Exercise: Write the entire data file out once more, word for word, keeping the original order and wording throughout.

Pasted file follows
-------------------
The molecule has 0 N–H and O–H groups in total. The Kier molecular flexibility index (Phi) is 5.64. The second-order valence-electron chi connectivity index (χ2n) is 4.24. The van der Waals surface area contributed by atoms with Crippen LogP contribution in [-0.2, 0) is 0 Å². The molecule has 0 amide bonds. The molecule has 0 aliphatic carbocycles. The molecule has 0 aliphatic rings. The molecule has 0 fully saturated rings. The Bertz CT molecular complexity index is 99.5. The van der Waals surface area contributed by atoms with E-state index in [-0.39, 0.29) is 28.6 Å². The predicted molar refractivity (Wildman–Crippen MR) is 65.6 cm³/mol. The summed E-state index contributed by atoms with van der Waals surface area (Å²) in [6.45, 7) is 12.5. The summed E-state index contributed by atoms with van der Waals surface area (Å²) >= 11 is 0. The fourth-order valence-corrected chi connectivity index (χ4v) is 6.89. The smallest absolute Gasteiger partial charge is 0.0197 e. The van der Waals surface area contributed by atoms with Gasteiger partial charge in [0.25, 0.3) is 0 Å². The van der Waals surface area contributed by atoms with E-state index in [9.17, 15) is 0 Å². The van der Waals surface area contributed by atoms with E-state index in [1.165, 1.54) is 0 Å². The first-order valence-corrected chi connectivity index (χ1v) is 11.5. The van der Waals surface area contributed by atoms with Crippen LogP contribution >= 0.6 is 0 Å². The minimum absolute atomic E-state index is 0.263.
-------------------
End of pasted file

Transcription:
The molecule has 0 N–H and O–H groups in total. The Kier molecular flexibility index (Phi) is 5.64. The second-order valence-electron chi connectivity index (χ2n) is 4.24. The van der Waals surface area contributed by atoms with Crippen LogP contribution in [-0.2, 0) is 0 Å². The molecule has 0 amide bonds. The molecule has 0 aliphatic carbocycles. The molecule has 0 aliphatic rings. The molecule has 0 fully saturated rings. The Bertz CT molecular complexity index is 99.5. The van der Waals surface area contributed by atoms with E-state index in [-0.39, 0.29) is 28.6 Å². The predicted molar refractivity (Wildman–Crippen MR) is 65.6 cm³/mol. The summed E-state index contributed by atoms with van der Waals surface area (Å²) in [6.45, 7) is 12.5. The summed E-state index contributed by atoms with van der Waals surface area (Å²) >= 11 is 0. The fourth-order valence-corrected chi connectivity index (χ4v) is 6.89. The smallest absolute Gasteiger partial charge is 0.0197 e. The van der Waals surface area contributed by atoms with Gasteiger partial charge in [0.25, 0.3) is 0 Å². The van der Waals surface area contributed by atoms with E-state index in [9.17, 15) is 0 Å². The van der Waals surface area contributed by atoms with E-state index in [1.165, 1.54) is 0 Å². The first-order valence-corrected chi connectivity index (χ1v) is 11.5. The van der Waals surface area contributed by atoms with Crippen LogP contribution >= 0.6 is 0 Å². The minimum absolute atomic E-state index is 0.263.